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Alternatives to hostels: No. 1 - paraSITES

May 21 2009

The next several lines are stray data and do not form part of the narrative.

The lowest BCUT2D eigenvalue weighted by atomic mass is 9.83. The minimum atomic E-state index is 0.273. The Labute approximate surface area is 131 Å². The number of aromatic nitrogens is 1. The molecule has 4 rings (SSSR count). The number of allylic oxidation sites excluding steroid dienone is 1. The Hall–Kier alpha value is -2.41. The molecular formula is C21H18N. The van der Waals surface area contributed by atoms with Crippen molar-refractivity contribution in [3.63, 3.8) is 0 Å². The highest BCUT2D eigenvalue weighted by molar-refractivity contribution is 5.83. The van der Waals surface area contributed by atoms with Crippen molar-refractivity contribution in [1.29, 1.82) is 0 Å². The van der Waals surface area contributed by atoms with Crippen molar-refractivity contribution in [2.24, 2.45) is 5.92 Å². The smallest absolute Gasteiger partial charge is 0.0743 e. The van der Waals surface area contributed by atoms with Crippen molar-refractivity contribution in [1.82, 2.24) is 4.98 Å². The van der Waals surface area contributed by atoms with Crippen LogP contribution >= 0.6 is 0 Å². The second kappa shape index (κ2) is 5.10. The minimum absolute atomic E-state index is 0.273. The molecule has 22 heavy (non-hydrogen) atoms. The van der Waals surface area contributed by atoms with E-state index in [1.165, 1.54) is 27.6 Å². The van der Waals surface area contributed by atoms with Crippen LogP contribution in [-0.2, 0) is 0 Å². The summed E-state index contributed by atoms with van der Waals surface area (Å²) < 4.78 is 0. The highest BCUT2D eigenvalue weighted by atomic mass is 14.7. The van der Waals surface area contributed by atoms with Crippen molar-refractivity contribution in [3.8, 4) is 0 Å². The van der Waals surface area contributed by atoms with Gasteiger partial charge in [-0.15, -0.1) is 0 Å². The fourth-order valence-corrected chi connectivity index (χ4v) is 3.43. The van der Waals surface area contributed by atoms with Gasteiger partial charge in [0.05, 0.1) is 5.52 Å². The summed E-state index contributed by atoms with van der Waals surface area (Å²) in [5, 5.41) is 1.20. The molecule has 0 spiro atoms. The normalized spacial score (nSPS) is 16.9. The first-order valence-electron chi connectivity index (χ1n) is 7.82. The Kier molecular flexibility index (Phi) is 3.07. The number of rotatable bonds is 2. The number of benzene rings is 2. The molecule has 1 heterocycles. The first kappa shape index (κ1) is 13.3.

Bedouin technology meets modern urban environment in Michael Rakowitz‘s collapsible dwelling "Parasitism is described as a relationship in which a parasite temporarily or permamently exploits the energy of a host," as it says on Michael Rakowitz's website. Rough sleepers are sometimes accused of being leeches on society. Michael Rakowitz believes that within architecture a parasitic relationship can be beneficial to both the host and the parasite. Having spent one month in Jordan on an architectural residency, Rakowitz returned to his home, Cambridge, Massacusetts, USA, inspired by the nomadic life of the desert-dwelling Bedouins. He had noticed how the tribal people would work with the way the wind blows across the desert when creating their homes, so that each structure was built that wind would move around it and within it, to stop the tents from collapsing, and to offer ventilation during the night. Once home, he realised that what he had seen in the desert was not so dissimilar to 'urban nomads' - people sleeping rough in the city. "Walking down a street that winter, I noticed a man sleeping just beneath the street-level exhaust fan of a building's HVAC (Heating, Ventilation, Air Conditioning) system," says Rakovitz. "This was another kind of wind, a wind that was being wasted by the city, a byproduct of a comfort system, recycled." He enrolled in a Nomadic Design architecture studio class in 1997, and began working on a prototype design based around what he had noticed. Each paraSITE is like a big sleeping bag with a tube that attaches to any air vent, expanding or contracting to fit, with hooks to keep it on. The expelled air goes into the paraSITE, both inflating and warming it, leaving it comfortable for the owner to sleep in at night. After use, it folds up into a portable case, either a backpack or hand-held. He showed the design to some rough sleeping friends for feedback. "At the time, I was working with black plastic binbags. While the guys were in support of this project as an intervention, they made critical observations. One noted that he would never want to live in black bin bags because of security issues. He wanted to see potential attackers and to be seen. Others told me that they felt it would make them more visible, and visibility is some kind of equality." Rakovitz also realised that "one size does not fit all," and in order to create something people could use, it would have to be built on an individual basis. "Each of the shelters were custom-built to the specifications of each inhabitant, broadcasting each individual's needs and desires. They are constructed from rubbish bags and weatherproof packing tape, on a material budget of less than $5 (about ¬¨¬£2.60) per unit." Since then, 36 paraSITEs have been built for people living in Boston and Cambridge (USA). Michael describes himself as being "interested in engaging and enlisting design, urban planning and architecture as subjects and media in my work." Not only does he design conscientiously, to provide affordable and practical alternative housing, he also hopes to draw attention to the subject matter. "While I received funding for my very first prototype to be professionally manufactured, the subsequent shelters have all been built by on my own," he says. "They are, of course, distributed for free and the project is self-financed." As each paraSITE is constructed on an individual basis, Rakovitz has spent time assessing not only the individual's needs, but also the impact the city makes. "I would be very interested in possibly instituting the project in London...[however], each city and its homeless community have distinctive conditions and properties, and the project may not make sense in certain contexts, or some other intervention might be needed and could be developed anew. But as most buildings have intake and outtake vents as part of an HVAC system, paraSITE adapts to most urban environments." However, Rakovitz does not see this as a long-term alternative to housing. "While the shelters do function, it is important to note that this project does not present itself as a solution. It is not a proposal for affordable housing. Its point of departure is to present a symbolic strategy of survival for homeless existence within the city, amplifying the problematic relationship between those who have homes and those who do not have homes." His newest public project, (P)LOT, uses fabric automobile covers and tent poles to produce an 'urban tent' for use in a parking space. "There are often no concrete laws determining what can or cannot exist on those plots. The tents are meant to playfully address this, providing camouflage in its appearance as a car or motorcycle, but to also inspire those who observe this strange use to ask questions about legitimate participation in city life which almost always mandates that one pays rent (in NYC, it is exorbitant) per month to acquire shelter and all necessary amenities."
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